Rep. Joy Goff-Marcil will run for the Florida Senate this year. That sets up one of the biggest legislative races this cycle as the Maitland Democrat seeks to unseat Republican Sen. Jason Brodeur.
The move also sidesteps a potential Primary with a Democratic House colleague after redistricting put her and Rep. Anna Eskamani in the same seat.
“I am excited to announce my campaign for Florida State Senate District 10!” Goff-Marcil tweeted, shortly after the Orlando Sentinel first reported the news. “I am ready to continue fighting for clean water and small businesses, expanding Medicaid, and supporting public education in Tallahassee.”
Neither Brodeur nor Goff-Marcil is a stranger to a high-profile race.
The Democrat, a former Maitland City Council member first elected in 2013, defeated Republican incumbent Rep. Bob Cortes to win her current House District 30 seat in 2018. At the time, that marked a major shift as Orange County wasn’t the reliable Democratic stronghold it is now. Goff-Marcil held onto the seat in a rematch with Cortes in 2020, one of the only House Democrats in a seat targeted by Florida Republicans to do so that year.
Brodeur, meanwhile, won one of the biggest Senate races of the election cycle in 2020, defeating Democrat Patricia Sigman with 50.3% of the vote for his current Senate District 9 post.
That election has actually continued to remain controversial because of a ghost candidate scandal in which largely inactive independents ran in swing districts. Outside groups funded mailers targeting swing voters, including one promoting SD 10 candidate Jestine Iannotti that used a stock photo of a Black woman instead of any picture of the candidate. Iannotti ended up winning 5,787 votes, less than Brodeur’s 7,644-vote margin of victory but close enough to fuel speculation about how many votes would otherwise have gone to Sigman.
Goff-Marcil’s campaign announced the campaign launch Friday and said Senate Victory, the political arm of the Senate Democratic Caucus, will support her campaign.
“The people of Central Florida deserve to be represented by someone who will fight for the things that matter to everyday people in our community: good paying jobs, expanding access to health care, fully funding public schools, affordable workforce housing, and protecting and preserving our natural resources for generations to come,” Goff-Marcil said.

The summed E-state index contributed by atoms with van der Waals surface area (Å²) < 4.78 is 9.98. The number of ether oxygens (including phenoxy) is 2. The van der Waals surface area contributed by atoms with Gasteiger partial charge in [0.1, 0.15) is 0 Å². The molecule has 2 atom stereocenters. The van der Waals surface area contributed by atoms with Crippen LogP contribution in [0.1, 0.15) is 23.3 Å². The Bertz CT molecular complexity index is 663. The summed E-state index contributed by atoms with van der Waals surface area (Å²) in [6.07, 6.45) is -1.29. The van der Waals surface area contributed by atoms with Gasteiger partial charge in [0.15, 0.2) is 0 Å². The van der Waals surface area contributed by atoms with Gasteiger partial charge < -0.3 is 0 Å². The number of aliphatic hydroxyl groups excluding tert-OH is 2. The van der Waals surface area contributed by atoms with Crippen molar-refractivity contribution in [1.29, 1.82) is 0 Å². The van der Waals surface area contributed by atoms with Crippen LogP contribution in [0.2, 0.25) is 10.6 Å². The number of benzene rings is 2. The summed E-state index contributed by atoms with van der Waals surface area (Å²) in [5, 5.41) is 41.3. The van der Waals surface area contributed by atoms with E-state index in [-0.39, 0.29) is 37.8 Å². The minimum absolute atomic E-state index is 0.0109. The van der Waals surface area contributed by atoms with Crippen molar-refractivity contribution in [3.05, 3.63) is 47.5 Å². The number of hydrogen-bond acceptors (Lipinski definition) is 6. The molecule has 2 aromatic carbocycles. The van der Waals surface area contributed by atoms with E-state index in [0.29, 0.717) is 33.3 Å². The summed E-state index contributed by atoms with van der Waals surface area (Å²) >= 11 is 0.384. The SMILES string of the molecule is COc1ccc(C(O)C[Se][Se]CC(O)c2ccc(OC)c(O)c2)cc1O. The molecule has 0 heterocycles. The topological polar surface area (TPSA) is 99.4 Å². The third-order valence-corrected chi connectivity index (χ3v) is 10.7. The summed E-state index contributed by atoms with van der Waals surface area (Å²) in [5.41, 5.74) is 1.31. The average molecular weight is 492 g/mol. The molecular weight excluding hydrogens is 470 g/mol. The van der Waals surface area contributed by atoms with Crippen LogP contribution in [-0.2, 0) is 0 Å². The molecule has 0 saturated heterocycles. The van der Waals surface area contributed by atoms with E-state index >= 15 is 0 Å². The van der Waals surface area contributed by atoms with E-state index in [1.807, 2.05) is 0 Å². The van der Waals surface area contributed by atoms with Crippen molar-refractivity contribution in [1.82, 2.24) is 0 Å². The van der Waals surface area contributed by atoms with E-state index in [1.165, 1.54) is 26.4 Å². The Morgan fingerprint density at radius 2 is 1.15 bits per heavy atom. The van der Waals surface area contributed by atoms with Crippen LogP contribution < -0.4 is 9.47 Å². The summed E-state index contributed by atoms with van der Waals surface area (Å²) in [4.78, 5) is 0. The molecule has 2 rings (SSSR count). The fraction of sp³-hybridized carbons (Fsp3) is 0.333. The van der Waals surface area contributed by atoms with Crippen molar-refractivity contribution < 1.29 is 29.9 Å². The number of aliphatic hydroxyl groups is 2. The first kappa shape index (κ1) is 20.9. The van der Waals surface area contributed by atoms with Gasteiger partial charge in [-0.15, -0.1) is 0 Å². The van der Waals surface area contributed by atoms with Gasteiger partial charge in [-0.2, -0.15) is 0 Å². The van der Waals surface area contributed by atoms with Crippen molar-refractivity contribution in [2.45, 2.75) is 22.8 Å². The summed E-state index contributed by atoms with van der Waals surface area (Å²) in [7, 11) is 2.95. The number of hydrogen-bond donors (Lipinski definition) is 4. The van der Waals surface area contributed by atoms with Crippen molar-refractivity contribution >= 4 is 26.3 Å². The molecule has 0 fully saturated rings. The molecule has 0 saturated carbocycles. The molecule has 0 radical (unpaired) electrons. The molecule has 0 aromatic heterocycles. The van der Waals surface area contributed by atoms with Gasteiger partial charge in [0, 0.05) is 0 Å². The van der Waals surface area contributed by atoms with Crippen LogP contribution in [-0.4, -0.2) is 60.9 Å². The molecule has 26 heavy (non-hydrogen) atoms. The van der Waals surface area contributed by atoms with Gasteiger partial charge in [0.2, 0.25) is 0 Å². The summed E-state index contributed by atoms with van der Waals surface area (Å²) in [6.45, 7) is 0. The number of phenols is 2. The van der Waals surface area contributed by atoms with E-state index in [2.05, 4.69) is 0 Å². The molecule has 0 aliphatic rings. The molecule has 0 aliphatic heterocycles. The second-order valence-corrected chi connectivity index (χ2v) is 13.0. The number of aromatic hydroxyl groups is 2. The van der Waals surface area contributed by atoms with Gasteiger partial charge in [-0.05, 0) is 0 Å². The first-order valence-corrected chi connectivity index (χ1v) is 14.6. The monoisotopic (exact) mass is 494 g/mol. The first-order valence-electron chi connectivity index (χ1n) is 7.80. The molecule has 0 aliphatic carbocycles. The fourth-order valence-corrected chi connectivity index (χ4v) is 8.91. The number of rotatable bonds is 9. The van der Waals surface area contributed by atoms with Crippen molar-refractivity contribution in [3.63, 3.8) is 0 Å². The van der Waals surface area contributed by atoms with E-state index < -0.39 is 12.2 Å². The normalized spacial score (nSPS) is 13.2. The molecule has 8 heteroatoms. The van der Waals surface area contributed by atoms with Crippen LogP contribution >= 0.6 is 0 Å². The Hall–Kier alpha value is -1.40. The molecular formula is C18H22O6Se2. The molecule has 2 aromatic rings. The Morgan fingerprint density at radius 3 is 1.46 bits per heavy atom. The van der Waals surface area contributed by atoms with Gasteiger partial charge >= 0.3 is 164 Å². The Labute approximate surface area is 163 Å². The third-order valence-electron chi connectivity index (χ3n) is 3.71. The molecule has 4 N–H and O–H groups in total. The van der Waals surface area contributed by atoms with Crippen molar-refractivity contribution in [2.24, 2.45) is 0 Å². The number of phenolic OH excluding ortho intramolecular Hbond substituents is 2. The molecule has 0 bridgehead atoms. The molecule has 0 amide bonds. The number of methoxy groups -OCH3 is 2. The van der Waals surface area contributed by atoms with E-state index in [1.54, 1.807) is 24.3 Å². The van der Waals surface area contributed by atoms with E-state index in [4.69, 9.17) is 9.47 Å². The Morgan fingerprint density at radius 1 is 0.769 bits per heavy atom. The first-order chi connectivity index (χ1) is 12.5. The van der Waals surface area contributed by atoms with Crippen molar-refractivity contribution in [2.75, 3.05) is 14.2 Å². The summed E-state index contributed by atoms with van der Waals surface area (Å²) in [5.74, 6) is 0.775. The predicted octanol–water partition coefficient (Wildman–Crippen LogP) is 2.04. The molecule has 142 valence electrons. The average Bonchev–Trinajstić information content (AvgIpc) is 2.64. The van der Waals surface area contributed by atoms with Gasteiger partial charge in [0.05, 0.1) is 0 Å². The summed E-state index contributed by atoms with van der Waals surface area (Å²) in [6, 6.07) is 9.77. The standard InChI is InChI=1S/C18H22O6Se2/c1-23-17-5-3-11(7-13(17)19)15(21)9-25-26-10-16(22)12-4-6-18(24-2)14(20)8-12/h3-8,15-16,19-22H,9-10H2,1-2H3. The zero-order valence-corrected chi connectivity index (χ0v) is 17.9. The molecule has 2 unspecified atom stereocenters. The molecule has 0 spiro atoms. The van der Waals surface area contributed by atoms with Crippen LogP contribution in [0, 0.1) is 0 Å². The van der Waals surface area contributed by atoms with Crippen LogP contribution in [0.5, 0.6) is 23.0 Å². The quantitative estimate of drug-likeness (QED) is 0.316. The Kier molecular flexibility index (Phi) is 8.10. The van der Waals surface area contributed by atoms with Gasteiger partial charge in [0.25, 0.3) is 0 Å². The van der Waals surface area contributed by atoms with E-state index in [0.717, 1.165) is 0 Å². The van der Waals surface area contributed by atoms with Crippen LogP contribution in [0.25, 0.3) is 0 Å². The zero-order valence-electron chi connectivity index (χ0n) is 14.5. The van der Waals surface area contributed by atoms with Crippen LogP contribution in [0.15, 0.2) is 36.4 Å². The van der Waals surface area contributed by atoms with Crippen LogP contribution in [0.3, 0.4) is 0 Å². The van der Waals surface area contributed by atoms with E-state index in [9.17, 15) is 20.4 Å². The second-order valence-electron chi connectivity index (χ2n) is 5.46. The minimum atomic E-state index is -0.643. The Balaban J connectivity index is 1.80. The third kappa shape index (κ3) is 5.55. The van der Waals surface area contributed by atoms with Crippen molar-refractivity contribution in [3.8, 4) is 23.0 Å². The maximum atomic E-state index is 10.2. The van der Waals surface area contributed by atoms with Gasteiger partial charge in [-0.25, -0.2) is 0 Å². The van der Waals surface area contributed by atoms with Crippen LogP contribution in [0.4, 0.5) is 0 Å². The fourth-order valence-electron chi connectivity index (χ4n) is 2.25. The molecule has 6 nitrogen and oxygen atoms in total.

“Central Florida has been my home for my whole life. I care deeply about making sure our community has a voice in Tallahassee so that working families, small business owners, and everyday people are being represented.”
Redistricting remakes the House and Senate maps this year, and every district in both chambers will be up for re-election this cycle.
The drawing of new political boundaries proved consequential for Goff-Marcil.
A new House map put her in the new House District 42, with Eskamani. The district includes much of Eskamani’s current House District 47, while Goff Marcil’s House District 30 gets divided into five districts. Goff-Marcil’s turf primarily ends up in the new HD 42 and the neighboring House District 38, where Republican Rep. David Smith is also expected to seek re-election.
Eskamani announced she was seeking re-election in HD 42 earlier this week. At the time, she said she had conversations with Goff-Marcil and hinted an intraparty battle appeared to be unlikely.
“I am confident it will sort itself out,” Eskamani said.
Days later, Goff-Marcil announced her Senate run.
Brodeur has also filed for re-election in the new SD 10. Renumbered from SD 9, the district has otherwise shifted little geographically since the last election. It is picking up parts of Maitland and Winter Park where Goff-Marcil has represented before, while shedding areas of Volusia County including DeBary and Orange City.
One thing that hasn’t changed? The district remains one of the most competitive in Florida. In fact, Democrat Joe Biden won the presidential election in the district with 51.5% of the vote to Republican Donald Trump’s 47.06%, according to a performance analysis by MCI Maps.
Comparatively, Biden also won SD 9 in 2020 the same night Brodeur won there. But it was much closer, with Biden taking 49.36% of the vote to Trump’s 49.24%.